The US market is marginally lower over the week, ahead of key quarterly stock and planting data due to be released tomorrow, and official winter wheat crop ratings set to re-commence next week. A general lack of fresh news over the US/China trade talks is seen as negative as market shorts seem totally unfazed about prices rallying on either a trade deal or wet US spring weather delaying fieldwork. They are more focused on the bearish outlook for US supplies, despite the 120,000t sale to Egypt this week.
European prices are mixed, lower in the old crop positions, but higher in the new. Weakness in old crop was heightened recently as Egypt shunned French supplies to purchased solely US origin in its recent tender. With a perceived lack of fresh export demand, and domestic usage waning under the sheer volume of more competitive maize imports, the likelihood remains for further increases in old crop inventories. New crop values have held steady, mainly supported by continued concerns over dryness across much of the EU and parts of the FSU.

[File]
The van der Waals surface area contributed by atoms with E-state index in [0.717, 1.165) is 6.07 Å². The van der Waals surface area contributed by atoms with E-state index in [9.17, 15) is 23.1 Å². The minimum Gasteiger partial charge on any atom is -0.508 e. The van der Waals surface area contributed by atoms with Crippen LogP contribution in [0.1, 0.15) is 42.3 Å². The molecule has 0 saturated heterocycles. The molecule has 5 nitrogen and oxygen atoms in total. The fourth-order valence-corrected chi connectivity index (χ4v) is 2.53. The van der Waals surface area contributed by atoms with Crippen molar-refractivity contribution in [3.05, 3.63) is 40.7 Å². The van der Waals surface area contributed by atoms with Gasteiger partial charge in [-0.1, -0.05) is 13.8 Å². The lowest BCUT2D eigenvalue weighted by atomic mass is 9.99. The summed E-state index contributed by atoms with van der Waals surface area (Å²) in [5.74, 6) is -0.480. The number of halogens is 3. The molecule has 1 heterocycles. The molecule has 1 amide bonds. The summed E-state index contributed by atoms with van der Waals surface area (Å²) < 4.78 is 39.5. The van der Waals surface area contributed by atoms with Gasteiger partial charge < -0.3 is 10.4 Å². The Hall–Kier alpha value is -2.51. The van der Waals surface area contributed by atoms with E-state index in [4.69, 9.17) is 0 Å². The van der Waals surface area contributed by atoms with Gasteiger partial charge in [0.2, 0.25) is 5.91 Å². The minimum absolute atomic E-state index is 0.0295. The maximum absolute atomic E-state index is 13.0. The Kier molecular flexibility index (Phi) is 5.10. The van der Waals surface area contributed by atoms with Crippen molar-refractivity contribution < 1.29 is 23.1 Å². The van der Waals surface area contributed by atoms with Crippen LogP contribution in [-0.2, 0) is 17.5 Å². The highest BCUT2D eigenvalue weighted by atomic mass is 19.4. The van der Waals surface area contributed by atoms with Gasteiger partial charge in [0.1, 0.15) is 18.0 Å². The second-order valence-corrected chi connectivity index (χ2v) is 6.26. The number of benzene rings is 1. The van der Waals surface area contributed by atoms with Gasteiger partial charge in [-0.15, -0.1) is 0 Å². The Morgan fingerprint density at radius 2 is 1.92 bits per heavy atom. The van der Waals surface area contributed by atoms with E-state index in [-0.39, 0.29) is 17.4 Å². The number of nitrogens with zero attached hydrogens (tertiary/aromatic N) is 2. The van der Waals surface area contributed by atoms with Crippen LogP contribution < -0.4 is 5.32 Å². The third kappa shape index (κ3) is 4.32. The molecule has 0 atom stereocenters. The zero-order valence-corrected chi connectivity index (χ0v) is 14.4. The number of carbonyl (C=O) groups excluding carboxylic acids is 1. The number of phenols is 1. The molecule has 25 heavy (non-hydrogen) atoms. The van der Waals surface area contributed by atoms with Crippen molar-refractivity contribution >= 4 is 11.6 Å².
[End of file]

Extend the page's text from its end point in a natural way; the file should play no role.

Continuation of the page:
UK prices are virtually unchanged on the week, as Brexit continues to make all the headlines, and currency reacts to the news. Fundamentally, no change with a market stagnated by limited activity in both farmer selling and consumption buying.
In summary, another week and still no US/China trade deal to get the market excited. US weather is seen staying wet and cold, with the EU/Black Sea region turning colder, but staying dry. USDA is due to release key planting data tomorrow, although the trade isn’t expecting too much bullish news to come out of the reports. In the long term, it will be final harvested acreage, and yield, and not planted area, that will drive the US markets, but with weather conditions generally favourable around the globe, the outlook still looks like one to favour the bears, rather than the bulls!